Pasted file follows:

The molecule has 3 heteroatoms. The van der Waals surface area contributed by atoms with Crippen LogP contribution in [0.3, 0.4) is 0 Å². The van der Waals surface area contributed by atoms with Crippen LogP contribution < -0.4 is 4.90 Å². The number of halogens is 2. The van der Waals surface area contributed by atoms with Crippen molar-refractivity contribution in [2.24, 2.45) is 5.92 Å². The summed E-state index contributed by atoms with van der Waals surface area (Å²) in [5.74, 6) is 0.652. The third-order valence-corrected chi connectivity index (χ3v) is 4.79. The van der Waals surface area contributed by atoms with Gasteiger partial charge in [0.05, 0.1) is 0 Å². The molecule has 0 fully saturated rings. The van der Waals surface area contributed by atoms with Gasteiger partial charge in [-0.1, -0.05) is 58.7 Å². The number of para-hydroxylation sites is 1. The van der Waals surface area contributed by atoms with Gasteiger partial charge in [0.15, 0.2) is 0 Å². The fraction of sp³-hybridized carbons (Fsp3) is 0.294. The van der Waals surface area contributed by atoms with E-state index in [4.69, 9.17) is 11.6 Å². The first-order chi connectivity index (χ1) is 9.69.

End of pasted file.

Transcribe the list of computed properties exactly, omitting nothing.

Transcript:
The molecule has 3 heteroatoms. The van der Waals surface area contributed by atoms with Crippen LogP contribution in [0.3, 0.4) is 0 Å². The van der Waals surface area contributed by atoms with Crippen LogP contribution < -0.4 is 4.90 Å². The number of halogens is 2. The van der Waals surface area contributed by atoms with Crippen molar-refractivity contribution in [2.24, 2.45) is 5.92 Å². The summed E-state index contributed by atoms with van der Waals surface area (Å²) in [5.74, 6) is 0.652. The third-order valence-corrected chi connectivity index (χ3v) is 4.79. The van der Waals surface area contributed by atoms with Gasteiger partial charge in [0.05, 0.1) is 0 Å². The molecule has 0 fully saturated rings. The van der Waals surface area contributed by atoms with Gasteiger partial charge in [-0.1, -0.05) is 58.7 Å². The number of para-hydroxylation sites is 1. The van der Waals surface area contributed by atoms with Gasteiger partial charge in [0.15, 0.2) is 0 Å². The fraction of sp³-hybridized carbons (Fsp3) is 0.294. The van der Waals surface area contributed by atoms with E-state index in [4.69, 9.17) is 11.6 Å². The first-order chi connectivity index (χ1) is 9.69.